Thursday, February 16, 2012


Junior Lindsay Reihl could hardly be blamed for wanting to pop one of these between the teeth of ACHA voters - she's now been unjustly shut out of nationals for a second time in a row.

For a second consecutive year, the Lady Icers have been snubbed from the ACHA National Championship Tournament by the slimmest of margins and under dubious circumstances. Early Thursday morning, this season's fourth ranking was released, with the top eight teams given bids to nationals in Wooster, OH March 8-12. Those teams are: 1. Robert Morris (IL), 2. Michigan State, 3. Rhode Island, 4. Minnesota, 5. Liberty, 6. Michigan, 7. Northeastern and 8. Massachusetts. Penn State was the first team out, in the 9th position.

As you may recall, PSU was also one spot short of nationals last season after being ranked at 7th (hypothetically, in the tournament) in the second-to-last ranking. What happened in that situation?
Well, for one thing, the World University Games happened. The Lady Icers sent as much personnel over to Turkey as anyone - four players and a head coach. And not just any four players either, as both goaltenders, Heather Rossi and Katie Vaughan, were included in that group. And thanks in large part to the efforts of those two, forward Denise Rohlik, defender Lindsay Reihl and coach Mo Stroemel, the first-ever women's WUG team finished fourth. A pretty decent endorsement for the level of hockey played in the ACHA if you ask me, something for which every coach, player and fan in Women's D1 should be thankful.  
Meanwhile back home, the Lady Icers predictably struggled while a series of non-goalies took turns between the pipes. First, it was leading scorer Carly Szyszko helping PSU to a 5-1 win over California (PA). However after that, No. 2 Robert Morris (IL) and then-No. 3 Michigan State came calling, and the results weren't pretty. As those games progressed, Szyszko gave way to Julie Horn, who then gave way to Lindsey Shuler.
Essentially, Penn State was burned for sending two elite-level goalies over to Turkey and making the entire ACHA look good.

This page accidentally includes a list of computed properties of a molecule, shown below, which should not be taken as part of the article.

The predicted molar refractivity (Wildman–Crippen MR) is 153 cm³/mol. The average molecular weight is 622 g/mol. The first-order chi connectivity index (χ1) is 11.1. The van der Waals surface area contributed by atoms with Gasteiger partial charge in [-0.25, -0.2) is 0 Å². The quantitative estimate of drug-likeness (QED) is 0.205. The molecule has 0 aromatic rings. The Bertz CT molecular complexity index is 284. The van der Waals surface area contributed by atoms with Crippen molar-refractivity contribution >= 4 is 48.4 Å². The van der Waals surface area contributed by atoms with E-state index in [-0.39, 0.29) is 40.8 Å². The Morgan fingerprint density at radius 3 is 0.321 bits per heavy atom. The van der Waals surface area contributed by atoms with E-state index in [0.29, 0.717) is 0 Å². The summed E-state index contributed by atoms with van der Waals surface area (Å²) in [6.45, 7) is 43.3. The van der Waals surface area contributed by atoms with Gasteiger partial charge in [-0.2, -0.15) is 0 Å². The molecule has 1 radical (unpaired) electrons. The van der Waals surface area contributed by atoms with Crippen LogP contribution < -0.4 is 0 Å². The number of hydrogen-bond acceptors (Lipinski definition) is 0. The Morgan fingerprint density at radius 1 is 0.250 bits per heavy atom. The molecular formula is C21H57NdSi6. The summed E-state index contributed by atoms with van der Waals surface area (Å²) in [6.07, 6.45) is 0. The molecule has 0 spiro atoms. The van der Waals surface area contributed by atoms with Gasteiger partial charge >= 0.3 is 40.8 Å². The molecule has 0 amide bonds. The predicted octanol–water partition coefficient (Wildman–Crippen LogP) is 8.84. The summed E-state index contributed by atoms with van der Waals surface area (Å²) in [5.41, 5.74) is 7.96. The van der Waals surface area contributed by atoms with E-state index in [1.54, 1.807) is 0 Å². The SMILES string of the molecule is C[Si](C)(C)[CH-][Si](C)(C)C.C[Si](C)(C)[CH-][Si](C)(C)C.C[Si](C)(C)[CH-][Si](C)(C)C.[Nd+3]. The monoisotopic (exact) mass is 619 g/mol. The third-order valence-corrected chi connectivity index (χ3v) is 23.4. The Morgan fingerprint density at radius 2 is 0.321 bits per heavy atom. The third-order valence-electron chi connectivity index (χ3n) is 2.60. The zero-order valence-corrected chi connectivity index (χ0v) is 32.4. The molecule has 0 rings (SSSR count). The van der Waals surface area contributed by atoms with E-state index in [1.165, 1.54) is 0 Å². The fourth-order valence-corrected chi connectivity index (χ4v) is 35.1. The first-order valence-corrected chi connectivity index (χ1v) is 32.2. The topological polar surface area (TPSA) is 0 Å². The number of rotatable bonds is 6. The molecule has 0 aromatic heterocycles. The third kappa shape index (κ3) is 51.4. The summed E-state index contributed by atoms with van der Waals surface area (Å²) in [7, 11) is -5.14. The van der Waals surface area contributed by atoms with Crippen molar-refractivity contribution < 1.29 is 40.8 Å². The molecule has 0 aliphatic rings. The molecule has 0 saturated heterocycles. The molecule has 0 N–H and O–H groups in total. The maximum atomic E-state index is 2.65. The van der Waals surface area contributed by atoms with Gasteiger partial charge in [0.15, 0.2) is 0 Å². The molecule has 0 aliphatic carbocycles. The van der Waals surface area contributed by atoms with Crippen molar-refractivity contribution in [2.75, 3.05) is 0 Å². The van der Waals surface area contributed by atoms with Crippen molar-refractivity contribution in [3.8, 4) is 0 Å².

This season the circumstances may have been different, but the the injustice was the same. I firmly believe the Lady Icers were punished for their imminent departure from the ACHA and for the fact that said departure involved a large number of games against NCAA opposition (which I still maintain was a wise decision that will pay dividends down the road). Penn State's rank lagged all season relative to performance. At first, I thought that once the second semester rolled around and the team's ACHA workload increased that the poll would correct itself. I can sincerely say, however, that I saw the writing on the wall when the poll previous to this had the Lady Icers 11th (up just one spot) despite wins against Rhode Island, NCAA Division I Sacred Heart and top-ranked (at the time) Northeastern during the period considered.

Lest you think my rantings of coming from a place of bias, consider that on the ACHA's ranking page for Women's Division 1, five criteria are given for weighing teams. Just for fun, let's see how Penn State compares with Massachusetts, a team that made it to nationals by finishing one spot ahead of the Lady Icers.
  1. Overall record. PSU's is 10-13-3-1 (W-L-T-OTL) while UMass's is 8-10-2-1. Using a system awarding two points for a win and one for a tie or overtime loss, UMass has a slightly better points percentage (.452 vs. .444).
  2. Strength of schedule. Penn State played 11 games against NCAA Division I or III teams. End of conversation - and I think the difference is easily more than enough to wipe out the tiny difference in overall record.
  3. Record vs. Ranked Teams (Top 5, Top 10). Using the third ranking (the one which would have informed the decisive fourth ranking), UMass has a 5-7-1-0 mark against the top five and a 6-9-1-1 record against the top ten. The Lady Icers were 4-6-0-0 against the top five and 5-6-1-0 against the top ten. Call this one a push since Massachusetts has a better top five record and PSU has a better top ten record.
  4. Games with common opponents. There are three opponents shared by the two teams, each for the same number of games: Northeastern, Rhode Island (four games each) and Liberty (two games). UMass was 3-6-1-0 in those ten games, while PSU was 4-6-0-0. Score this one for the Lady Icers.
  5. Women's Division 1 record. UMass: 8-10-2-1, PSU: 9-6-1-0. No complicated math needed.
So basically, PSU is 3-1-1 in those categories against a team in the show. I'll add criterion number six: Penn State beat and tied UMass in their only meetings of the season just last weekend. Their reward? Closing out the season with two home games Saturday and Sunday against a weak Vermont team, then in Boston on February 25th and 26th for the ECWHL tournament. Considering that the ECWHL includes nationals-bound Rhode Island, Northeastern and yes, UMass, victory there would be something to savor (with the added bonus of hopefully making the voters feel like the buffoons they are). Here's hoping the team sees it the same way, since last year's snub led to flatlining at the league playoffs.

There is one positive, I suppose. Soon enough, Penn State will be in a better place than the ACHA and its system of tournament bids via winks, handshakes and general cronyism. Good riddance.

1 comment:

  1. Why do they pick the finalists before the season is even over? What if they win the ECWHL?

    Good riddance ACHA.